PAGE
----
Recommended Resources on Canadian Baptists
William Brackney, Baptists in North America: A Historical Perspective
William Brackney, "Baptists in Canada" in The Baptist River (Mercer, 2006)

Feel free to comment with more tidbits of Canadian Baptist history...

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Equal Privileges - A Hallmark of Baptists

This is the seventh post in my Recovering E.Y. Mullins and Saving Soul Freedom series. Past posts include: The Golden Hour to Save Soul Freedom, Recovering E.Y. Mullins - Part 5, Saving Soul Freedom w/ James Dunn, On Being An Authentic Baptist, Priests and Prophets, and the original Recovering E.Y. Mullins.

Today's excerpt comes from the May 3, 1994 issue of the Report From The Capital of the Baptist Joint Committee. The author - James Dunn.
Quintessential democracy. The starting gun for sustainable human rights. A laboratory for soul freedom. The baseline for church polity and politics. A consistent corollary for the competence of the individual before God. A Baptist distinctive or hang-up or cantankerousness.

One of all of those phrases fits the affirmation that "all believers have a right to equal privileges in the church." It is elemental: Religious Liberty starts at home. It is a revolutionary doctrine. It's an idea to which most free church adherents pay lip service....

The notion, like all ideals, is far from being realized. Some churches bearing the name "Baptist" withhold equal privileges on the basis of gender, age, race or some other external factor. More individious and common perhaps is the de facto denial of full membership privileges because of some selective system of sin-sizing. A sin of certain assessed magnitude can cut off equal access....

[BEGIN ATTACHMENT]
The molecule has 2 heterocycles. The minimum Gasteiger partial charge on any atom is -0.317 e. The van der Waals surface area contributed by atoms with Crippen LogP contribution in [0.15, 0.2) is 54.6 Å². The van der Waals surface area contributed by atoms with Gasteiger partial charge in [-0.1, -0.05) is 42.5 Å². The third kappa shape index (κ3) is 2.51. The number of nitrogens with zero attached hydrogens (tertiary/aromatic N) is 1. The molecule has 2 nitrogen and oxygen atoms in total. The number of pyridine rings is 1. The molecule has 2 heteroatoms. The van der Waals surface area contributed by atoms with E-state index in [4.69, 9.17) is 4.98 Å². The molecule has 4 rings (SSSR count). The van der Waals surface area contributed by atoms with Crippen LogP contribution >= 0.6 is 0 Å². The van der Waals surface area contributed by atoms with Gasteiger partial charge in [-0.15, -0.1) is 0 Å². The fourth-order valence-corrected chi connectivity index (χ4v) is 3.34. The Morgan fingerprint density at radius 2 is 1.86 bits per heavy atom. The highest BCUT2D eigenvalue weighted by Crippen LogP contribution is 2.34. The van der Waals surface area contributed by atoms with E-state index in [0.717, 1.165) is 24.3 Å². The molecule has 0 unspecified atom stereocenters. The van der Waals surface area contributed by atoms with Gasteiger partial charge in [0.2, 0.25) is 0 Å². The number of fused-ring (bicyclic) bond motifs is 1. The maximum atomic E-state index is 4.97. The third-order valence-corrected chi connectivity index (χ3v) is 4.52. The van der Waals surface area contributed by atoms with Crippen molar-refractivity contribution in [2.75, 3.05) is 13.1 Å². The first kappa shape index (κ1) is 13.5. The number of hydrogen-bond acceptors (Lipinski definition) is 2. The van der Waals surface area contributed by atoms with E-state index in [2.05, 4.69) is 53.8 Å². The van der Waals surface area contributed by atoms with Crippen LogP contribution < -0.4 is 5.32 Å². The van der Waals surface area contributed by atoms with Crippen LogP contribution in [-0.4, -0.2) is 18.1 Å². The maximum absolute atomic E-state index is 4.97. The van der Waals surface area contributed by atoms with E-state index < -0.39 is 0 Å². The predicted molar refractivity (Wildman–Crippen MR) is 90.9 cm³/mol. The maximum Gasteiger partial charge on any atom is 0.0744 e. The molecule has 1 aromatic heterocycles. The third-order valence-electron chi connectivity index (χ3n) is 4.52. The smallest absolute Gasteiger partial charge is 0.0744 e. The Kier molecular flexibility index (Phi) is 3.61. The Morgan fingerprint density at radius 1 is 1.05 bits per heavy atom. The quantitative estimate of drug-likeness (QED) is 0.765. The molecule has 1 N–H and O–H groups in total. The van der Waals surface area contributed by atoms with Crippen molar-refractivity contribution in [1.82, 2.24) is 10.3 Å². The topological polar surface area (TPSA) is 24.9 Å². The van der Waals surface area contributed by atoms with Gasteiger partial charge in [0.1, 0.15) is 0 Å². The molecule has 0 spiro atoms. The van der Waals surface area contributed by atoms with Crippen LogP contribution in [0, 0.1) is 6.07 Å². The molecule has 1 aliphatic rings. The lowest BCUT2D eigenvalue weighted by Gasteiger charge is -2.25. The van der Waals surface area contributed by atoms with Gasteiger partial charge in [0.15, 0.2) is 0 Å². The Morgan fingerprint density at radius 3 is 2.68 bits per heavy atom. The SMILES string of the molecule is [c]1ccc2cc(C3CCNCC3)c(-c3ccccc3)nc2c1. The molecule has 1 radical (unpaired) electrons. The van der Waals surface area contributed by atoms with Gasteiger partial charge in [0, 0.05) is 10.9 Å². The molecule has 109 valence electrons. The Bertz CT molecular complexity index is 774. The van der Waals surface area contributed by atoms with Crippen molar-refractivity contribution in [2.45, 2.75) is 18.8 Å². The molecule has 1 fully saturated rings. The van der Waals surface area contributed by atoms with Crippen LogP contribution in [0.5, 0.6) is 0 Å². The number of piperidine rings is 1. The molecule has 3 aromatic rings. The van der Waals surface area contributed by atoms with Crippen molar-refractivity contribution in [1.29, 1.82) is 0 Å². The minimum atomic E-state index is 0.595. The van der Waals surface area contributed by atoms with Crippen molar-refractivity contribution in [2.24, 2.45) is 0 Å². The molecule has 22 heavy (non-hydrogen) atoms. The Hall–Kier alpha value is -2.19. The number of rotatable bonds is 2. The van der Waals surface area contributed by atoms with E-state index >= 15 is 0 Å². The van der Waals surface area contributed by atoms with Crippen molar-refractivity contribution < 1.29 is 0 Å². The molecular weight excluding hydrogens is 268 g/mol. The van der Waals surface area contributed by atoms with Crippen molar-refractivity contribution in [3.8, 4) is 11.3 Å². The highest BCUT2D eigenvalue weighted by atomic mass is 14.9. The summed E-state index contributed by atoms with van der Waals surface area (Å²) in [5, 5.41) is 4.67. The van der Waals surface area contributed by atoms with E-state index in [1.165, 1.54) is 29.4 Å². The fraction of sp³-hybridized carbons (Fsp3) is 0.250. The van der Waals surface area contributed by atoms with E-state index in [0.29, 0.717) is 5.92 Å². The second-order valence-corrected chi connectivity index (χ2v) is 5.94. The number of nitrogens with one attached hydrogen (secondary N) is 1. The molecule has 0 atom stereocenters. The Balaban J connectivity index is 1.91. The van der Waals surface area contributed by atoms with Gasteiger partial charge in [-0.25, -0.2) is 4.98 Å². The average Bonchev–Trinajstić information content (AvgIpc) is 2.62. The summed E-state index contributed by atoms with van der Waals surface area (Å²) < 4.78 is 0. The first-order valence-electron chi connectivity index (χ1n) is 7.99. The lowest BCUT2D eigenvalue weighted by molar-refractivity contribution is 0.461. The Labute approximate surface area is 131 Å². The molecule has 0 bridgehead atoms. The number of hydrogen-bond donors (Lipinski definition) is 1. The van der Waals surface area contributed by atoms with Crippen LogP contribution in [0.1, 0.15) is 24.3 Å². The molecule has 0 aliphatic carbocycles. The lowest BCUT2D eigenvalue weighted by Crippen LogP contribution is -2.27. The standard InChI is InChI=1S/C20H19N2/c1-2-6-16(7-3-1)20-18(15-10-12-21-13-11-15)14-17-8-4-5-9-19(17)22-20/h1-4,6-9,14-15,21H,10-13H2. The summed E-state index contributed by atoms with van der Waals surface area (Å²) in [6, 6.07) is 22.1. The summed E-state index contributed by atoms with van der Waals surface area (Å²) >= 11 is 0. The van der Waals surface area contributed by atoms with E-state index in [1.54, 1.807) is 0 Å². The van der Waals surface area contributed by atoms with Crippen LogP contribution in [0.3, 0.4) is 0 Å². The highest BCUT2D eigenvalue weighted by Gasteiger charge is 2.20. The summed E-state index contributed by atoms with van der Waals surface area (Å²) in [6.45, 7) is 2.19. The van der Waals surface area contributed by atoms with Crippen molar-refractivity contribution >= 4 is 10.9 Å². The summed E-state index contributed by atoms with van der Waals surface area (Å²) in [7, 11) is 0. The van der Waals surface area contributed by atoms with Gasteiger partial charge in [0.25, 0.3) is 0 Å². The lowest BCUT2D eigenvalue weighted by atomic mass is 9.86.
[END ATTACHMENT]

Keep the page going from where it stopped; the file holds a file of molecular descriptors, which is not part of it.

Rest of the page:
So go back to the principle: All believers have a right to equal privileges in the church.

The same regard for Scripture protects one from believing that equality of privilege refers to an equality of spiritual and mental capacities. Nor does this rule of thumb diminish appreciation for diversity of gifts and differences of calling. The right of direct access to God makes the church a family. Brothers and sisters with a common allegiance to Jesus Christ do not take equality before God lightly or as an excuse for self-centered individualism.

The tangible reality of a fellowship of believers in real time with actual flesh-and-blood concerns bound by love serves as a powerful deterrence to cowboy Christianity. The principle of equal privileges in the church tends to curtail, not create Lone Ranger religion. At least, that is the way it ought to work. Powerful paradox: the lordship of Christ and autonomy of individual soul. "Jesus Christ is Lord" was the first confession of the church. As Mullins wrote, "The first and finest expression of Christ's lordship over the individual believer is the gift of autonomy." Pardox? Mystery? Yes....

...The working principle that all believers are directly answerable to Christ is dangerous, explosive, open to abuse. One can be certain that it will be misinterpreted and misused. Yet, the introduction of indirect authority, creedal filters, mediators and intermediaries poses a greater danger. That danger is the failure to see Jesus Christ as sole authority.